Following the 2008 and 2009 excavations of the colonial-era redan at the east end of Tradd Street (now South Adger’s Wharf), the Mayor’s Walled City Task Force began planning with the City of Charleston to depict the outline of the redan’s foundation on the present landscape. After considering and dismissing several methods and materials for accomplishing this goal, Mayor Joseph P. Riley insisted that brick should be used in order to render the outline as visible and as durable as possible. Some months ago Charleston Museum’s archaeologist Martha Zierden used spray-paint to touch up the series of pink dots on the road surface that indicate the outline of the redan’s inner and outer faces. This morning workers used masonry saws to connect those dots, and removed the asphalt and cobblestones between the inscribed lines. In the coming days, we’ll see the finished effect–a handsome brick pathway that follows the precise outline of the redan’s walls, which remain standing just two feet below the modern surface. The public is invited to visit South Adger’s Wharf and view the new work. If you can’t make it down to the site, enjoy these photos taken by task force co-chair, Katherine Saunders Pemberton, earlier today.  480822_10151683727331264_1591341619_n943555_10151683729741264_2075123487_n

For those of you who were unable to attend the recent program discussing the graves found at the Gaillard Center, I’m pleased to announce that a video of the entire event is now available online. You can watch it at, or right here:

At the end of last week’s program, Dr. Eric Poplin, the leader of the team from Brockington and Associates that excavated the graves, agreed to return to the Charleston County Public Library after further laboratory research has been completed. Stay tuned–the follow-up event will probably take place towards the end of 2013.

We owe a special thanks to Dr. Eric Poplin for sharing his work with the Charleston community, and to CCPL’s own Kevin Crothers for creating and editing the video documentation.

Most of Charleston has been fascinated by the recent discovery of a previously unknown graveyard at the site of the Gaillard Center renovation project. In February and March of this year, a team led by Dr. Eric Poplin, senior archaeologist with Brockington and Associates, unearthed the remains of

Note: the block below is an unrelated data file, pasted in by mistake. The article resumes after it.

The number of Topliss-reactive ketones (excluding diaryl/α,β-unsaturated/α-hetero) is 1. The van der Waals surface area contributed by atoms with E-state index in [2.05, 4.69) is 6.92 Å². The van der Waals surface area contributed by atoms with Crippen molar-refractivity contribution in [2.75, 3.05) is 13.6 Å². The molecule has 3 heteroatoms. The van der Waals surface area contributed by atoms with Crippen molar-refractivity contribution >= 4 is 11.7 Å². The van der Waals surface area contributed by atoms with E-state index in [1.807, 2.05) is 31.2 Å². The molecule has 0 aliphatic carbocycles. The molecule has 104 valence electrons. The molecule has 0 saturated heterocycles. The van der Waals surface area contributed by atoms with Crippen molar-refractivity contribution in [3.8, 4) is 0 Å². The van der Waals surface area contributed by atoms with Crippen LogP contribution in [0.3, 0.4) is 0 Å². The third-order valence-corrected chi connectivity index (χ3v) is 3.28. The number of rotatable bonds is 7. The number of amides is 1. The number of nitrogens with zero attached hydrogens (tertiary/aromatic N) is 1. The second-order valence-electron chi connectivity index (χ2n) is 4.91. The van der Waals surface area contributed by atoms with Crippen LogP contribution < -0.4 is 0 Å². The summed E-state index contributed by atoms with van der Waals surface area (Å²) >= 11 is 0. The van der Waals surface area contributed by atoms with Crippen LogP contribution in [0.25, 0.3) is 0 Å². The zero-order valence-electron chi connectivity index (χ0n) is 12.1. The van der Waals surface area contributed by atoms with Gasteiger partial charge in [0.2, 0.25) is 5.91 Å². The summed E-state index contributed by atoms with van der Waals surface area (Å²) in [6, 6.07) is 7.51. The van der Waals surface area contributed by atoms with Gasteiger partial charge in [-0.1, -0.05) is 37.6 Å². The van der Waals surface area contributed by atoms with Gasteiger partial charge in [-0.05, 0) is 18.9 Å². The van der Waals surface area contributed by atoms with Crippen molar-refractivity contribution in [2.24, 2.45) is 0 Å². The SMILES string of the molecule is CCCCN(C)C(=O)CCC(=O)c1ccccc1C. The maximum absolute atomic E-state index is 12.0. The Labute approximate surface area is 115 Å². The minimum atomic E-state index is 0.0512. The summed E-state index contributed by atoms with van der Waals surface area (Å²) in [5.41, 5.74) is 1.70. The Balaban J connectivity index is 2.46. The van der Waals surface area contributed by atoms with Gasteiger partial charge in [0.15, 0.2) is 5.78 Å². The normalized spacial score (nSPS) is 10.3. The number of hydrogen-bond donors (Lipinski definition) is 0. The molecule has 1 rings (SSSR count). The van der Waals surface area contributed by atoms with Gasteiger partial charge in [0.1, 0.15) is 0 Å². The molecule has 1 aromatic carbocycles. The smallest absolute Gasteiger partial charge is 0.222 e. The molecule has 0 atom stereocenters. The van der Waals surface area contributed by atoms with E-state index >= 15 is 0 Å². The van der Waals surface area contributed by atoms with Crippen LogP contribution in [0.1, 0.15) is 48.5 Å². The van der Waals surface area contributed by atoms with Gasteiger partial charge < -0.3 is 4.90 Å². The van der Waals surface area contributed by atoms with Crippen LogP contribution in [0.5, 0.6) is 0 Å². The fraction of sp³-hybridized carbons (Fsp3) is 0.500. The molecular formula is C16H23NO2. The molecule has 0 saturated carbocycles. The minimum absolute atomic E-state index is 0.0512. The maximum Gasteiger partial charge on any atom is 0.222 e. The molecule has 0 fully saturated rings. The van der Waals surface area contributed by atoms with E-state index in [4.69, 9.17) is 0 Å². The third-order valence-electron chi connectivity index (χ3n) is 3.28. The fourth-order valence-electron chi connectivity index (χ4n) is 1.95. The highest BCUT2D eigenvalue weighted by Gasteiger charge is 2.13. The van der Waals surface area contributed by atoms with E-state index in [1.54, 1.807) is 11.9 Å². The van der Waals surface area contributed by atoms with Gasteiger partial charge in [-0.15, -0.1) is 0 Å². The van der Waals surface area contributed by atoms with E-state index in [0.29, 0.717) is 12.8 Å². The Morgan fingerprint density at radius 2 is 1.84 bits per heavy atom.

Dr. Poplin and the Brockington team

Dr. Poplin and the Brockington team

37 individuals who were laid to rest at that site, on the east side of Anson Street, sometime between 1680 and 1740. Many among the community are curious to know more about these people: Who are they? How and when did they die? Why were they interred at this spot–well outside of the “walled city”? Wouldn’t we all like to know the answers to these questions?

Well, now’s your chance to hear the latest conclusions from the experts. The Charleston County Public Library invites the public to a free program on Wednesday, May 1st, 2013, at 6 p.m. CCPL’s public historian, Dr. Nic Butler, will provide a brief overview of this early history of the site on which the Gaillard Center now stands, and then introduce the featured guest, Dr. Eric Poplin, who will describe the discovery and excavation of the bodies. Using photographs and maps, Dr. Poplin will discuss the clues discovered in the graves that inform his conclusions about the dates of the burials and the status of the individuals interred there. We may not have all the answers at this early date in the research process, but we hope to give the public a better understanding of this fascinating discovery in Charleston’s own backyard. So please join us for

“Graves at the Gaillard Center: The Rediscovery of a Forgotten Resting Place”

Charleston County Public Library Auditorium

68 Calhoun Street

Wednesday, May 1st 2013

6:00 p.m.